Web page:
Can you elaborate more on why you suggest that intro? It seems like a very casual way to mention something that may affect him quite deeply. Specifically, if the OP isn't sure that Bill knows about the new boyfriend, why approach the situation as if he does? – Em C Nov 28 '17 at 21:15
  • @EmC As I suggest, if they aren't close enough that they visit a few times a week socially (ie, not in a work context, but just as friends) then he already knows his friend well enough and they already have a relationship strong enough to handle a frank conversation about something that affects him. If they aren't that close, then I recommend not saying anything. It's only "too casual" if the friendship isn't strong. That he's asking suggests that it isn't a strong friendship, but we don't have enough information to judge that, so this is my suggestion. – Adam Davis Nov 29 '17 at 12:34
5

From experience I can say that it is in your best interest to stay out of it. It typically will fly back and smack you in the middle of the face. You'll be the bad guy, both could wind up blaming and hating you for causing trouble. You have to continue to live next door to the woman. Really, just stay out of it. Don't be a nosy trouble making neighbor. Privacy: They're adults.

3

There are two assumptions you made that you need to be clear on before you tell Bill anything.

  1. You assumed he doesn't know already know about his ex's new boyfriend. You say you thought this because of a Facebook post in which he talked about still being in love with her. He could very well already know and simply be ignoring the fact that she has moved on.
  2. You also assumed your neighbor is okay with Bill knowing about her new relationship. Perhaps she isn't.

Now, I don't know you or Bill or your neighbor, and perhaps your assumptions are actually facts that you know for a fact, in which case, follow the advice in BryanTurriff's answer, or another one. Otherwise, I think you'd better have a conversation with your neighbor first.

Express happiness for her that she has found someone new, and that you think she and Bill will be better off separated in the long run. Ask if Bill knows about the relationship yet, and if he doesn't, ask if it would be okay to let him know because you think it will help him move on. If she says no, she doesn't want him to know, or no, she wants to talk to him about it herself, then leave it alone. It's her own business.

  • I think asking the neighbor first about this is the way to go. If she sais it's ok to let Bill know, then I would proceed with Brian Turriffs answer. If not, then let her do it. She knows Bill better than OP. – Kaspar Scherrer Nov 29 '17 at 7:40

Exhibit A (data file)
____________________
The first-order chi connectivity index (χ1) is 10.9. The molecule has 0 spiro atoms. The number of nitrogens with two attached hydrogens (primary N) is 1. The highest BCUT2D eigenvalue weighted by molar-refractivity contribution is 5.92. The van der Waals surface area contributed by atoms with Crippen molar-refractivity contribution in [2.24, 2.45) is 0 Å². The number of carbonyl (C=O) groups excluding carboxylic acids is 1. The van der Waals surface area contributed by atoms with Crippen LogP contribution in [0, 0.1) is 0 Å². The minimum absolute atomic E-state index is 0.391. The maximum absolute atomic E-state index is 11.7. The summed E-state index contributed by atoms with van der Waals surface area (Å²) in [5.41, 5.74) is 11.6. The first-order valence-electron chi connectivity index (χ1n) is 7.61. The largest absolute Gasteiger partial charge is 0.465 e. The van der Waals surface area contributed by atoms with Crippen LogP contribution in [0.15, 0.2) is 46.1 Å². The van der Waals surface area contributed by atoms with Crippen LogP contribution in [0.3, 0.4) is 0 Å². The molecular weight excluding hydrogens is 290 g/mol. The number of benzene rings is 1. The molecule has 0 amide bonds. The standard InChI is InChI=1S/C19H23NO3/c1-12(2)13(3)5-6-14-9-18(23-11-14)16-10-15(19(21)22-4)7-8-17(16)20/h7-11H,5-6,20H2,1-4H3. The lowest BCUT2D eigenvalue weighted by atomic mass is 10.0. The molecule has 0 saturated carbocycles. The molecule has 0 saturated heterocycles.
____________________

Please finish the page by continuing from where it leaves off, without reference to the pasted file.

• I agree talking to neighbor looks like a good idea but does OP really need to ask for permission ? She surely knows Bill and OP are friends and won't be surprised if Bill learns about her new situation. – YoungFrog Nov 29 '17 at 8:17
2

There are lots of things that could go wrong here. You should first seriously consider whether or not your should tell him before you go onto how to tell him.

If he is a calm person, the news might help him to heal and move on. There may be some emotional outburst initially, but many people would be helped by this in the long run.

On the other hand he really may go to pieces. However it could still be argued that it is better for him to hear it in a controlled environment (ie from a friend, over a beer, whatever) rather than some other time and place where it could be more embarrassing or harmful.

A previous answer has suggested you should not get involved - and that could be good advice; except he may eventually hear from somebody else anyway, and as you live next door to the woman it might make him question your loyalty as a friend (ie "why didn't you tell me?"). As his friend, only you can gauge all this really.

Having considered all of the above and deciding that you need to tell him, an approach you could take is:

Bill, there is something I think you should know about. I have really thought long and hard over this, I wasn't sure if it was any of my business, but I wouldn't want you hearing from somebody else and then questioning my loyalty to you. We have noticed that your ex may have a new partner. I hope I did the right thing letting you know.

If I'm honest, this is really nothing more than a lot of disclaimers to try and get across that you genuinely want to help him, not get into his business. If you are going to use this, be sure that you mean it!

Not the answer you're looking for? Browse other questions tagged or ask your own question.